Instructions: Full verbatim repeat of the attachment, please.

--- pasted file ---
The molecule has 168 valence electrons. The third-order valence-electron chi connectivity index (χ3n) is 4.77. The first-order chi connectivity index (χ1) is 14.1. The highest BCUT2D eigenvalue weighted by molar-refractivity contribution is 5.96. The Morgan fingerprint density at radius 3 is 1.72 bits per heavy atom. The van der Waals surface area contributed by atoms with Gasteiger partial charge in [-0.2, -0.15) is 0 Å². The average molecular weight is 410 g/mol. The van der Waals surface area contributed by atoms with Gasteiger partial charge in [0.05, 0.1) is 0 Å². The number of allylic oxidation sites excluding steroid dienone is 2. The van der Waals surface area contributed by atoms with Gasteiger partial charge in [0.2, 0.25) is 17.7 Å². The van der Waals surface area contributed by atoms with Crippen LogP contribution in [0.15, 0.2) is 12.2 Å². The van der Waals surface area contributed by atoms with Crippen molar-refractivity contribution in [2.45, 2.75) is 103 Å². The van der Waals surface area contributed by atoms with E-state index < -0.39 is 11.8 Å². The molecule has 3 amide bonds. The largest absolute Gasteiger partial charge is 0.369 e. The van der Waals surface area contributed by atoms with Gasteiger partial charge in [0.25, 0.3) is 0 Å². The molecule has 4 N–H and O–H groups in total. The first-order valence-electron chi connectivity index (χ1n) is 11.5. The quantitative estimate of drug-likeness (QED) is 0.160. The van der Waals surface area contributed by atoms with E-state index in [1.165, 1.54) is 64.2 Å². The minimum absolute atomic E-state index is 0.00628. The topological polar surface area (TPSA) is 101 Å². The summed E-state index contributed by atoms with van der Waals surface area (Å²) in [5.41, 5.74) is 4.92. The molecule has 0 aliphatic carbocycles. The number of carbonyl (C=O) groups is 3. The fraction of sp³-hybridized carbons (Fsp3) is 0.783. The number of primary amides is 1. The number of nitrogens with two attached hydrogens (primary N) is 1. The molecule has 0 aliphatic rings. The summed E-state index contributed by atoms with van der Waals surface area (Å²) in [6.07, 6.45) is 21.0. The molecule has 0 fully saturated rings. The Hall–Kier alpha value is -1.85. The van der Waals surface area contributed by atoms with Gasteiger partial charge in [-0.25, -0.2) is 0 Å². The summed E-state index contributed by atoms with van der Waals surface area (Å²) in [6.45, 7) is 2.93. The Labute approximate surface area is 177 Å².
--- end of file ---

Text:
The molecule has 168 valence electrons. The third-order valence-electron chi connectivity index (χ3n) is 4.77. The first-order chi connectivity index (χ1) is 14.1. The highest BCUT2D eigenvalue weighted by molar-refractivity contribution is 5.96. The Morgan fingerprint density at radius 3 is 1.72 bits per heavy atom. The van der Waals surface area contributed by atoms with Gasteiger partial charge in [-0.2, -0.15) is 0 Å². The average molecular weight is 410 g/mol. The van der Waals surface area contributed by atoms with Gasteiger partial charge in [0.05, 0.1) is 0 Å². The number of allylic oxidation sites excluding steroid dienone is 2. The van der Waals surface area contributed by atoms with Gasteiger partial charge in [0.2, 0.25) is 17.7 Å². The van der Waals surface area contributed by atoms with Crippen LogP contribution in [0.15, 0.2) is 12.2 Å². The van der Waals surface area contributed by atoms with Crippen molar-refractivity contribution in [2.45, 2.75) is 103 Å². The van der Waals surface area contributed by atoms with E-state index < -0.39 is 11.8 Å². The molecule has 3 amide bonds. The largest absolute Gasteiger partial charge is 0.369 e. The van der Waals surface area contributed by atoms with Gasteiger partial charge in [0.25, 0.3) is 0 Å². The molecule has 4 N–H and O–H groups in total. The first-order valence-electron chi connectivity index (χ1n) is 11.5. The quantitative estimate of drug-likeness (QED) is 0.160. The van der Waals surface area contributed by atoms with E-state index in [1.165, 1.54) is 64.2 Å². The minimum absolute atomic E-state index is 0.00628. The topological polar surface area (TPSA) is 101 Å². The summed E-state index contributed by atoms with van der Waals surface area (Å²) in [5.41, 5.74) is 4.92. The molecule has 0 aliphatic carbocycles. The number of carbonyl (C=O) groups is 3. The fraction of sp³-hybridized carbons (Fsp3) is 0.783. The number of primary amides is 1. The number of nitrogens with two attached hydrogens (primary N) is 1. The molecule has 0 aliphatic rings. The summed E-state index contributed by atoms with van der Waals surface area (Å²) in [6.07, 6.45) is 21.0. The molecule has 0 fully saturated rings. The Hall–Kier alpha value is -1.85. The van der Waals surface area contributed by atoms with Gasteiger partial charge in [-0.25, -0.2) is 0 Å². The summed E-state index contributed by atoms with van der Waals surface area (Å²) in [6.45, 7) is 2.93. The Labute approximate surface area is 177 Å².